I can never get enough of different sauces and spreads. I like them thin or thick, and I like them as leftovers used with a salad, a sandwich, or a piece of meat or fish. For me, the right sauce makes the meal. When I visited the Burgundy in France (click here to read about my trip), I had the most incredibly thick eggplant sauce next to a piece of fish with the most delicate flavor I have ever tasted. The great chef had added some African spice, and I have no idea what it was. However, I remember tasting something similar in Morocco. Well, my sauces are nothing like that. They are straightforward, easy to make, delicious and can be used in many ways.
I got the idea for the romesco sauce from my blogger friend, Mary Ann, who writes the thebeachhousekitchen blog. She made her romesco sauce as an appetizer with cruditées. I have made this recipe many times and usually eat it as a sandwich spread or with a salad. It is a healthy substitute for richer foods like mayonnaise or butter. For the salmon, I used a recipe from myrecipe.com. This recipe uses canned tomatoes instead tomato paste and cumin as a spice rather than smoked paprika. I don't purée this sauce as much as Mary Ann’s sauce, leaving it coarser for the salmon. Both sauces are delicious.
The inspiration for the sorrel sauce came from the blog, Back Road Journal, and Bon Appetit. I added more sorrel because I have an endless supply of it in my tiny wild garden. Sorrel is a tart, slightly sour herb, oxalis, another common name for this herb means "sour". I think it has a distinct lemony flavor and I find its tartness refreshing. I prefer to purée the sauce in a mixer until smooth. I love the taste of this rich and tangy sauce. It compliments a piece of salmon and other fish. I could eat it on steamed veggies or a chicken breast. It would also taste great with shrimp, chicken or salmon skewers.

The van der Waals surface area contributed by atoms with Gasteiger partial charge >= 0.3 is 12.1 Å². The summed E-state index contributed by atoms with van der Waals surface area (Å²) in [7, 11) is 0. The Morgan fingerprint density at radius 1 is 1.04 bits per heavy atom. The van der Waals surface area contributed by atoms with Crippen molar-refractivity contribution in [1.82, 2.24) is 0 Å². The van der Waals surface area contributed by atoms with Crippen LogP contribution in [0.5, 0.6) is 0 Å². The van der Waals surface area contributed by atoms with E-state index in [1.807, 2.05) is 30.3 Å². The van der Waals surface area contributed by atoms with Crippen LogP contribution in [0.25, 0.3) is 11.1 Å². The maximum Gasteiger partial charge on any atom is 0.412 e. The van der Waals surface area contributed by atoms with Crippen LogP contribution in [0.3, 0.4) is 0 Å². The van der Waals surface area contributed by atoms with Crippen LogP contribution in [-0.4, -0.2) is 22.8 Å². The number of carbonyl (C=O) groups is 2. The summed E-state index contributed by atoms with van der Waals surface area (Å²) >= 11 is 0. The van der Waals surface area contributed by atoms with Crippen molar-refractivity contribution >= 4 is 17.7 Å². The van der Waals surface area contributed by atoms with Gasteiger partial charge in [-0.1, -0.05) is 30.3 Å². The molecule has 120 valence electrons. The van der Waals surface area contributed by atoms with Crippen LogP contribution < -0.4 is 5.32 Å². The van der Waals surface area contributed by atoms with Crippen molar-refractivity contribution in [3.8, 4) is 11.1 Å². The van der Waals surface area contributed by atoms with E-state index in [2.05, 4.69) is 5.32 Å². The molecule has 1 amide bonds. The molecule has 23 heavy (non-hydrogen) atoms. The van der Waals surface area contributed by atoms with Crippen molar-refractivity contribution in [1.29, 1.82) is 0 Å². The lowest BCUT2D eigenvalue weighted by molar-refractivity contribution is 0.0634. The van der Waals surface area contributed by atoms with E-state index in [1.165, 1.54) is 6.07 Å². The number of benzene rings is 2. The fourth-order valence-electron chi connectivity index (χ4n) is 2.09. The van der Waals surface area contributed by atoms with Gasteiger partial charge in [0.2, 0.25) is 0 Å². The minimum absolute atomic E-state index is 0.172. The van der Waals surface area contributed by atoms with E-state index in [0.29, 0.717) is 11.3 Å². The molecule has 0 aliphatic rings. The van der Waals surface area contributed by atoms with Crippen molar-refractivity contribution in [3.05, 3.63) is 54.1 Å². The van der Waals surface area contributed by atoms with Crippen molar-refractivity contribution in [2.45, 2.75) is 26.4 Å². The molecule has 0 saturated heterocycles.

Here is a link to to Mary Ann’s romesco sauce and Karen’s sorrel sauce. Both sauces can be made a day ahead. I had leftovers and ate them for several days.
Romesco Sauce & Sorrel Sauce
When I made the sorrel sauce for a large party, I didn't write down the proportions so I tried to reproduce the recipe for this blog post. I got carried away with the amount of sorrel (I added 4 cups which made the sauce quite tart), so next time, I will reduce the amount by half or less. I tasted the sauce the next morning and it had mellowed out somewhat.
My romesco sauce is a combination of Mary Ann’s blog post and my recipe.com, which was very well received by my nephew who liked its nutty flavor. I have used hazelnuts instead of almonds.
WELCOME TO SUNNY COVE CHEF
Thank you for visiting my blog. My two passions are cooking and traveling. Traveling exposes me to a wide variety of food and experiences. I walk around cities looking for markets, restaurants, bakeries, shops, you name it, and if it is related to food you will find me there, tasting, smelling, talking to vendors, and having a great time.